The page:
This delicate equilibrium has led oil futures to mirror the oscillations of broader stock markets, underscoring the interconnectedness of global economic factors.

Analysts, including Michael Tran from RBC Capital Markets LLC, highlight the recurring theme of robust oil demand juxtaposed with concerning Chinese macroeconomic data, contributing to market volatility.

Also, recent attacks on commercial shipping in the Red Sea by Houthi militants have added a risk premium to oil futures, reflecting geopolitical uncertainties beyond immediate demand-supply dynamics.

While US crude inventories saw a slight rise, they remain below seasonal averages, indicating some resilience in the market despite prevailing uncertainties.

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Nigeria’s Petrol Imports Decrease by 1 Billion Litres Following Subsidy Removal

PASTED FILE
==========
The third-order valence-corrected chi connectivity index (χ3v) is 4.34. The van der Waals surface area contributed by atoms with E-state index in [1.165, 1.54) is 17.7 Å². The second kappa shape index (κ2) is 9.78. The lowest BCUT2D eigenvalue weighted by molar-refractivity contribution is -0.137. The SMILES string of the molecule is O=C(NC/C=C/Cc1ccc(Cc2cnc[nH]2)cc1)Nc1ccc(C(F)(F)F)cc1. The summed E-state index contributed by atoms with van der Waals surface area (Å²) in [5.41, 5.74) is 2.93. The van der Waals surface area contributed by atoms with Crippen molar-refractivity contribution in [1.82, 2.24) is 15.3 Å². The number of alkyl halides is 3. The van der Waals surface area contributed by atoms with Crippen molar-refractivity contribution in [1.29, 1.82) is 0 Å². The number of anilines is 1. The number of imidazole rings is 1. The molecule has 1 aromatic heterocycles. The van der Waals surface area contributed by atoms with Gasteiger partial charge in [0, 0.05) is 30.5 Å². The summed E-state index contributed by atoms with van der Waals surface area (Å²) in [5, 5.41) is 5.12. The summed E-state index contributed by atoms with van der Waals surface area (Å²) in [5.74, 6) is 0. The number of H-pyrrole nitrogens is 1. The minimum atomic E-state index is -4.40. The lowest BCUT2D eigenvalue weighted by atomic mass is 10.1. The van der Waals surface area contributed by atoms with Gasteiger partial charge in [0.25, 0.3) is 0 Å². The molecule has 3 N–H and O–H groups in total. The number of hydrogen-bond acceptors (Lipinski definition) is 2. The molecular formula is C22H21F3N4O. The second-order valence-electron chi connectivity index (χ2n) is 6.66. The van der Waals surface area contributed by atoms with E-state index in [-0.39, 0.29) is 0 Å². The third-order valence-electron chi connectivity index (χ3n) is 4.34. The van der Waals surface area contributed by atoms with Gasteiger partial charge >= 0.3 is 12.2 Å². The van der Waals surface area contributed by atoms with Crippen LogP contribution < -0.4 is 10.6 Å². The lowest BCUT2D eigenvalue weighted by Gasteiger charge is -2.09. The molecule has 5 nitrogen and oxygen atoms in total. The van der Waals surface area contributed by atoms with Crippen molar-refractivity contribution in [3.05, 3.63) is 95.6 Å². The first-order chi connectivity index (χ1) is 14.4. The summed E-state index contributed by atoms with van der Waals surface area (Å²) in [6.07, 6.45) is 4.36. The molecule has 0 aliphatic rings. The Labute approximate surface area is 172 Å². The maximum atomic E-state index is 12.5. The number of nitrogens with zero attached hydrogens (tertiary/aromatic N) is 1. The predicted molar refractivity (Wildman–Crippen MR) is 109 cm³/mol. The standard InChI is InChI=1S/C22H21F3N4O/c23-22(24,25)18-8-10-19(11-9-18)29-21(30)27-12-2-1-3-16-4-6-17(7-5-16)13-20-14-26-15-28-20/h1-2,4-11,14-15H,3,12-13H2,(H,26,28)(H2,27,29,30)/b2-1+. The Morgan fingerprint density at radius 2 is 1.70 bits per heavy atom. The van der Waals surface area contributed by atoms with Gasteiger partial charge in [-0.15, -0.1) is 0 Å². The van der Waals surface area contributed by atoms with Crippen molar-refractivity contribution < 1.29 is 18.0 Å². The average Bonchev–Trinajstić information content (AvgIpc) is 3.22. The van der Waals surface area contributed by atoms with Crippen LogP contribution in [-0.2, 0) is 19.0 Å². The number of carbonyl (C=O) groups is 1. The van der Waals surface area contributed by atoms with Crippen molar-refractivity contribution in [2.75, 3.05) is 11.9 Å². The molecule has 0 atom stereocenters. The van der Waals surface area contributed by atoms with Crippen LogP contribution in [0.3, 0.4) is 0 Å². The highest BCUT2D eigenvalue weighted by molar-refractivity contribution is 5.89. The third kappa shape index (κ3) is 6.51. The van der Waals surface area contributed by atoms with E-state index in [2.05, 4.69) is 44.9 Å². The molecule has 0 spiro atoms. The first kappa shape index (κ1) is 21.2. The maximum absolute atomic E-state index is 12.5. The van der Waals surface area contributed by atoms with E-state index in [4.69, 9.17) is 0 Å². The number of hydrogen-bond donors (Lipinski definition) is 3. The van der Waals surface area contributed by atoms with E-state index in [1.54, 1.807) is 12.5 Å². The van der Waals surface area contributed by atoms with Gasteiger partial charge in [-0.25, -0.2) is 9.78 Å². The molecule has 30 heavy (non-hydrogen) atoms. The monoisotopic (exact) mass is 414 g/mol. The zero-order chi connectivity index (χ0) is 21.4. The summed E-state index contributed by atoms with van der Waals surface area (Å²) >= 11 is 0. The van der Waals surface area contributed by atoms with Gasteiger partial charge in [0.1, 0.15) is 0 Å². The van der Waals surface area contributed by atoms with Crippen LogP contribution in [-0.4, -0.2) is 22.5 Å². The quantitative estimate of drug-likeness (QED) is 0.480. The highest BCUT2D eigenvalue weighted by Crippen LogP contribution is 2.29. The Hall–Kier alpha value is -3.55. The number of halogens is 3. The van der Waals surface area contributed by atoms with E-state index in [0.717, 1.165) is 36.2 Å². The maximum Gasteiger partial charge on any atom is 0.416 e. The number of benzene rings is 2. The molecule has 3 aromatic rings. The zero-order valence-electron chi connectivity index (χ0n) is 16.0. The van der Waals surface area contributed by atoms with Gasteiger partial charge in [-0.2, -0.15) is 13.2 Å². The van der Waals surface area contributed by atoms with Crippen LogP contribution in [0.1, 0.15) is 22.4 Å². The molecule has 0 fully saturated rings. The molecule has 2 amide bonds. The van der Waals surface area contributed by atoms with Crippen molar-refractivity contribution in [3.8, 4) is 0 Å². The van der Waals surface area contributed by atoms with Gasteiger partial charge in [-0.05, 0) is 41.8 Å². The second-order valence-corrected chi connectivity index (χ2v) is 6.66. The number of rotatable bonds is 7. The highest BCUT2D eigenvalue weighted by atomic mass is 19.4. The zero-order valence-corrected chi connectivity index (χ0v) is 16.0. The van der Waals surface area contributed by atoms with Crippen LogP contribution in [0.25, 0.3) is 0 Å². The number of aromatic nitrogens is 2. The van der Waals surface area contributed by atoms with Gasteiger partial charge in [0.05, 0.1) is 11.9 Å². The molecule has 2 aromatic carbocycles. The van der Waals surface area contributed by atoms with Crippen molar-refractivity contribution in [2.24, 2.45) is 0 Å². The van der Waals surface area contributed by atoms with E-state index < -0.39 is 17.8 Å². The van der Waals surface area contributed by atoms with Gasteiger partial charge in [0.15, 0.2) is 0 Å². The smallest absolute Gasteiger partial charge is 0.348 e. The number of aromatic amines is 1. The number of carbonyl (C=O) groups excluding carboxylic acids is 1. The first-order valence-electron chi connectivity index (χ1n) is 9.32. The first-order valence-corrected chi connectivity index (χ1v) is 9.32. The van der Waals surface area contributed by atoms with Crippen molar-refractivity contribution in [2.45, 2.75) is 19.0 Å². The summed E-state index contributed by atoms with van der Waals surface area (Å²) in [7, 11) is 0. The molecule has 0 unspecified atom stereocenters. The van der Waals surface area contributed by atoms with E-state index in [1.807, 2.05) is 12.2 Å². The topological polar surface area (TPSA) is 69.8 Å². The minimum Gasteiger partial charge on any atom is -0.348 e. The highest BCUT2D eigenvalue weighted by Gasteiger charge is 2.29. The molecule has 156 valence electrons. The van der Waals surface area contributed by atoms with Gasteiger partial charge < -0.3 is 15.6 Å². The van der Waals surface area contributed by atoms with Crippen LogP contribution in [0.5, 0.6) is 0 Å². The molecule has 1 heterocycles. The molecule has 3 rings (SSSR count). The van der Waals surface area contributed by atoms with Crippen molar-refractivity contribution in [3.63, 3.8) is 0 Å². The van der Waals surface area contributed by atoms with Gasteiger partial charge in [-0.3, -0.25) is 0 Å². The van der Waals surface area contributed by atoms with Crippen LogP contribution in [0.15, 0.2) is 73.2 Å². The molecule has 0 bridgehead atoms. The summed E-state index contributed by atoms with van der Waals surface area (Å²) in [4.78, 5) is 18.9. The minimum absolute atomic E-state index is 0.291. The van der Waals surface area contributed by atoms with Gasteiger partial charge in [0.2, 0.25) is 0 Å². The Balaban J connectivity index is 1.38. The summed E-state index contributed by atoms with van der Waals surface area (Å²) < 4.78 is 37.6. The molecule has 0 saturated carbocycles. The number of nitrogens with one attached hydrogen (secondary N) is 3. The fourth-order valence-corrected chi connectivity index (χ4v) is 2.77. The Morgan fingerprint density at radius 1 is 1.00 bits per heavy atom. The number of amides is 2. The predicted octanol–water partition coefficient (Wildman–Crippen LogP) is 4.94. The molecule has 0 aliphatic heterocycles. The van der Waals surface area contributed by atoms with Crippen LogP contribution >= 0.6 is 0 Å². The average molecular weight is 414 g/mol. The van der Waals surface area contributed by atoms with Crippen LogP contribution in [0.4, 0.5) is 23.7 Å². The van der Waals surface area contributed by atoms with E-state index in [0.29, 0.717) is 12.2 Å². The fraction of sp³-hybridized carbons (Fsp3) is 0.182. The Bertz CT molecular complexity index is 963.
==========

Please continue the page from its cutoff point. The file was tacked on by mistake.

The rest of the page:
Ship Aveon Offshore

Nigeria’s monthly petrol imports declined by approximately 1 billion litres following the fuel subsidy removal by President Bola Ahmed Tinubu, the National Bureau of Statistics (NBS) reported.

The NBS findings illuminate the tangible effects of this policy shift on the country’s petroleum importation dynamics.

Prior to the subsidy removal, the NBS report delineated a consistent pattern of petrol imports with quantities ranging between 1.91 billion and 2.29 billion litres from March to May 2023.

However, in the aftermath of Tinubu’s decision, the nation witnessed a notable downturn in petrol imports, with figures plummeting to 1.64 billion litres in June, the first post-subsidy month.

This downward trend persisted in subsequent months, with July recording a further reduction to 1.45 billion litres and August witnessing a significant decline to 1.09 billion litres.

August’s import figures represented a decrease of over 1 billion litres compared to the corresponding period in 2022.